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by Genghis



This is the story that had to be told. It was 1989, when Snow and Sager were photographing my Harley 74, "Mabel", for a feature in Iron Horse magazine. The feature was to be titled, "Genghis Rides A Harley." We were standing around in the Village while Rob Sager was finishing up shooting another bike before starting on the shoot of my Stroker Shovel, when the topic of painting bikes came up. I said to Snow, "Yeah, I painted my old Sportster with spray cans in the cellar of a Chinese laundry." Snow said, "Yer shittin' me, right?" I matter of factly told him, "No, man. I ain't kidding. I painted the her in the basement of my parents' Chinese laundry in Queens." Here's the deal. To anyone who's not a Chinese-American, the very idea of a Chinese laundry is a mysterious and alien concept, which is totally outside the purview of these outsiders' life experience. Welcome to the world of the Chinese laundry, IH readers. Pile on top of that foreign experience the idea of painting a Harley in those circumstances, and you have a real mind-blower, man.

You ve all heard enough about my 1971 Super Glide for the past 19 years in Iron Horse and my websites, so I thought that my Sportster deserved some time. The year 1971 was significant. It was not only the year that my Shovelhead was born, it was also the year that I disassembled my bike "Sally The Bitch" to mold her frame, and paint 'er. This whole project took eight months to complete, because I had no experience in disassembling a Harley or in painting. An experienced person might of taken just two weeks to do it. Man, talk about amateur hour. She was called Sally The Bitch because she was a cantankerous 'ole biddy, who had a bad habit of kickin' back at my right leg with her kickstarter, that is when the kickstarter wasn't swinging through with no resistance at all when the ratchet failed to catch (both are bad, believe me)---guaranteed to ruin my right knee for life---which she did. It was one of those times a in 1969, when the kickstarting mechanism's ratchet didn't catch. I hoisted my body over the bike real high, then came down with full force on the kicker, and she slipped through with zero resistance. The result? It tore the medial ligament in my kicking knee. Man, wotta disaster. XLCHs had a chronic habit of the kickstarting ratchet not catching. allowing the kicker to slip right through---my Harley 74 never did this. Other than being meaner than a lying Nancy Pelosi, Sally was an otherwise good bike that enrichened my life for the 18 years that I had her.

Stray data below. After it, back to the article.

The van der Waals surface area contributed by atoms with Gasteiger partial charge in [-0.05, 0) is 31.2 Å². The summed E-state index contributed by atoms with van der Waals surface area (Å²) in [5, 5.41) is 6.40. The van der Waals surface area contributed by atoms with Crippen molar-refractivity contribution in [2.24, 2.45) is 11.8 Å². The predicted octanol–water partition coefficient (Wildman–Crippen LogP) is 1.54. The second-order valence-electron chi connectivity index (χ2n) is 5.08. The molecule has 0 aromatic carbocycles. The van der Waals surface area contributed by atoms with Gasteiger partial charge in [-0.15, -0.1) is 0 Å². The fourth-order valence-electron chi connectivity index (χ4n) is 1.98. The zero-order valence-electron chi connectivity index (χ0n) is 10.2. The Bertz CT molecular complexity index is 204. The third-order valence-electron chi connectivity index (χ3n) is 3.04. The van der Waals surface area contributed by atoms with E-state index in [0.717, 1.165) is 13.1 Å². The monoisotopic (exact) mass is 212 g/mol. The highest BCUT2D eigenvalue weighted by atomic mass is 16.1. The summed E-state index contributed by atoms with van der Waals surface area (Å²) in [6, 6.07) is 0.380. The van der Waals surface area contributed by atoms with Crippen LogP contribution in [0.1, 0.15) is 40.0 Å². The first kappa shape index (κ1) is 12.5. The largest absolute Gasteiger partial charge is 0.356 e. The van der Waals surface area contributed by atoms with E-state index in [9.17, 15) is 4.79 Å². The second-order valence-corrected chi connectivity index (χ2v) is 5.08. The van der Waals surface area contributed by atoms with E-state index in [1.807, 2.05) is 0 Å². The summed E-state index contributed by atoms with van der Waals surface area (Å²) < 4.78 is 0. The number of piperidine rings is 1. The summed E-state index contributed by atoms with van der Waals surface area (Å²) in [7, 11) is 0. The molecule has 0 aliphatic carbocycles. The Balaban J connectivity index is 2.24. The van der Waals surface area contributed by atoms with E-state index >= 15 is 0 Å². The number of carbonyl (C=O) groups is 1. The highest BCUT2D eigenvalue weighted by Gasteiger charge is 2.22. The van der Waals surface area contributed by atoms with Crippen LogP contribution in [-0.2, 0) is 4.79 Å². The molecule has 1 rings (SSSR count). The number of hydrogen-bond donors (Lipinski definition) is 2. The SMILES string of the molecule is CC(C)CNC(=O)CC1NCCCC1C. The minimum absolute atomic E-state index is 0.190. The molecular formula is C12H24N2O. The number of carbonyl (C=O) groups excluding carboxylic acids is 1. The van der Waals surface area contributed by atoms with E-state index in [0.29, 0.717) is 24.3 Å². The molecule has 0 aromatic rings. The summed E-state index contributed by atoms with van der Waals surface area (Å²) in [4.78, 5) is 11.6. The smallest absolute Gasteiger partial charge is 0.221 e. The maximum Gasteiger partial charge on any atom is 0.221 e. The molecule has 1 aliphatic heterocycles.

In 1971, my master plan was to disassemble Sally, mold her frame with fiberglass instead of bondo so that the molding would last without falling off, and then paint her candy apple red. The first order of business was to take her apart. My parents owned a Chinese laundry on Northern Boulevard and 87th Street in Jackson Heights in Queens. In the 1930s, my parents bought a three story building for---can you believe it---$5,000. They installed a laundry on the ground level, while we lived in the apartment on the 2nd floor. It was a railroad apartment with three bedrooms. We rented the 3rd floor apartment to Mr. and Mrs. Spagnuolo, a dynamite couple who I really dug. When I decided to embark on this project, I was living in a studio apartment on 3rd Street off of Avenue C in Alphabet City of the East Village. Stripping down Sally there was not an option, since my ex-wife and I lived on the 5th floor. The building was a walk-up without elevators. When I announced my plan to strip down my bike in the middle of their Chinese laundry, my parents were very accomodating.